December 5, 2023

A Job Without Rules

By Stephen Tuttle | May 6, 2023

Being a federal judge is a pretty good job that lasts forever.

Article III, Section 1 of the U.S. Constitution says federal judges “…shall hold their Offices during good Behaviour…” The practical result is that judges essentially hold those offices regardless of their behavior.

The mechanism for removing them is impeachment and conviction, but in the entire history of our country, during which there have been thousands of federal judges, only 66 have even been investigated for the possibility of impeachment, only 15 have actually been impeached, and only eight have been convicted and removed from office.

At the very top of the federal judiciary, the Supreme Court of the United States (SCOTUS), not a single justice has ever been removed via impeachment, and only one, Samuel Chase in 1805, has ever been impeached. Chase, accused of favoritism and bias, was acquitted by the Senate.

Only one sitting Supreme Court justice has ever been removed by any means. John Rutledge was a recess appointment—appointed while the Senate was in recess so they did not have the chance to confirm—of George Washington. The Senate returned somewhat cranky because Washington had circumvented them. They refused to confirm Rutledge and he lost his seat, the only justice ever to leave the court involuntarily.

It’s not as if every justice has been an ideal citizen. It’s just that it is very hard to get rid of those who are not.

James McReynolds, who was U.S. Attorney General under Woodrow Wilson and was appointed to SCOTUS in 1914 by Wilson, was not what you would call open-minded. Raised on a Kentucky plantation, he was an overt racist, sexist, and antisemite (he would leave the SCOTUS hearing room rather than listen to a Jewish lawyer) who served until his retirement in 1941. So detested by his colleagues was McReynolds that when he died in 1946, not a single SCOTUS justice attended his funeral. But he could not be removed from the court.

Hugo Black, considered one of the more influential members of SCOTUS during his 34 years on the bench, was nominated by Franklin Roosevelt. After his confirmation it was revealed he was a former member, organizer, and leader of a Ku Klux Klan chapter. He claimed he had reformed and stayed on the court despite his background.

Abe Fortas, a Lyndon Johnson nominee, became the first and only justice to resign from the court under the threat of impeachment. Though he always steadfastly denied the accusations, there was evidence he had agreed to receive annual payments from a shady financier in exchange for favorable treatment at the court.

All of this comes to mind as we discover more about the outside influences potentially infecting our current SCOTUS.

It’s already been widely reported that Clarence Thomas has received many millions of dollars worth of free luxury travel and gifts from billionaire Harlan Crow, who also financed an organization for Thomas’ wife and then paid her $120,000 annually to run it. We now also know Crow bought a house owned by Thomas, his mother, and his brother. Thomas justified it all by claiming he has a close personal friendship with Crow. As has been previously reported, the Crow/Thomas friendship did not begin until after Thomas had been on the court for five years.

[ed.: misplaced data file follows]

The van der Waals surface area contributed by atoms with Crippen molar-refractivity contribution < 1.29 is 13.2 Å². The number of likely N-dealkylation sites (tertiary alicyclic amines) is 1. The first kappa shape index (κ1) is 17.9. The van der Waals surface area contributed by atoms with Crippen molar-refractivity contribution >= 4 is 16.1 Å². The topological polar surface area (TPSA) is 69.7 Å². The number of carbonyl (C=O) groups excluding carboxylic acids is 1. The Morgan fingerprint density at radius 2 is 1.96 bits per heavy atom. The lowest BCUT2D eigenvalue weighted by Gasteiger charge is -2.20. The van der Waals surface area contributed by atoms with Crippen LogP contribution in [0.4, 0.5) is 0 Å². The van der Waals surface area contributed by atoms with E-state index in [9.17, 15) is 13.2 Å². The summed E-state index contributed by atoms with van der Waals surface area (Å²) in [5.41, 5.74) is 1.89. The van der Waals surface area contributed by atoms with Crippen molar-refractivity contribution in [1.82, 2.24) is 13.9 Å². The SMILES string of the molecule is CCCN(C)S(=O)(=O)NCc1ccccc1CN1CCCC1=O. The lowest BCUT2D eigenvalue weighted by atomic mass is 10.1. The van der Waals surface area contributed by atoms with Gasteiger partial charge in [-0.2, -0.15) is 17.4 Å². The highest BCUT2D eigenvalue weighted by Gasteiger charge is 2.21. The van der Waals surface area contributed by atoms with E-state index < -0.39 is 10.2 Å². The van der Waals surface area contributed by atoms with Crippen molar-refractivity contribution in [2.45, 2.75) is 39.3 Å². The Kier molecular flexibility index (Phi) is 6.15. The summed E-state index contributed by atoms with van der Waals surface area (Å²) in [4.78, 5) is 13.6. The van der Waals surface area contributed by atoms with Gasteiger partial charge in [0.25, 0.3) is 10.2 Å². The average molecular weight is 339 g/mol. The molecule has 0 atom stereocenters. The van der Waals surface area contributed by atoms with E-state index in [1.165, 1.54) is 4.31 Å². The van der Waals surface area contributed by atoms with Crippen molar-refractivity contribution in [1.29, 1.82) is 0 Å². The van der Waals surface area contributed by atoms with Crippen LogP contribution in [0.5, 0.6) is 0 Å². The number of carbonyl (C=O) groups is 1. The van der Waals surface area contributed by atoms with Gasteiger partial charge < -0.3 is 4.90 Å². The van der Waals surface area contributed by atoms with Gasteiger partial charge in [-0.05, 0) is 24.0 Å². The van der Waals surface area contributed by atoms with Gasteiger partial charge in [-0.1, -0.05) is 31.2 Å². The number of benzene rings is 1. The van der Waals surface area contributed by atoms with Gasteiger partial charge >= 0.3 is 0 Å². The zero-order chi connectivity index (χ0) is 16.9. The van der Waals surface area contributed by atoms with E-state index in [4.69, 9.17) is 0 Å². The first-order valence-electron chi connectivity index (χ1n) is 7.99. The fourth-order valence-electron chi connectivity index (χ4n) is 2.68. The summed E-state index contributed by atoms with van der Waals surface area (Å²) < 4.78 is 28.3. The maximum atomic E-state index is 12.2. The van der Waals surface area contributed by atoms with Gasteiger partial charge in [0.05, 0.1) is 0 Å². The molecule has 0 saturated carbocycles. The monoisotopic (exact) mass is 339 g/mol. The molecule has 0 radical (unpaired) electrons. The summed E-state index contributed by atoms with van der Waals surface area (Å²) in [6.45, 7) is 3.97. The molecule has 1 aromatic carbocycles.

Thomas is not the only justice who got a lucky house-selling break after being confirmed. Neil Gorsuch and partners owned acreage and a cabin in Colorado they had been trying to sell for two years. Nine days after he was confirmed, a lawyer working at the mega law firm of Greenberg Traurig, which appears frequently before SCOTUS, purchased the property. (During Gorsuch’s tenure, 12 cases have reached SCOTUS in which Greenberg Traurig either represented clients or had some affiliation with them. In those cases, Gorsuch voted favorably for Greenbereg Traurig interests eight times and against them four.)

Even Chief Justice John Roberts, who has otherwise been above reproach, now has questions to answer. His wife started a business after Roberts became chief justice in which she recruited lawyers for elite law firms, many of which had, or still have, business before SCOTUS. She was paid more than $10 million in commissions for her eight years of work.

You would think there must be some kind of conflict-of-interest rules for federal judges, and you would be right. There is, in fact, a federal statute requiring federal judges to recuse themselves from any case “…in which his impartiality might reasonably be questioned.” But that rule does not apply to SCOTUS, which has almost no rules regarding ethics at all.

And it appears at least some members of the court, free from the consequences of their own behavior, are willing to take full advantage of a job without rules.


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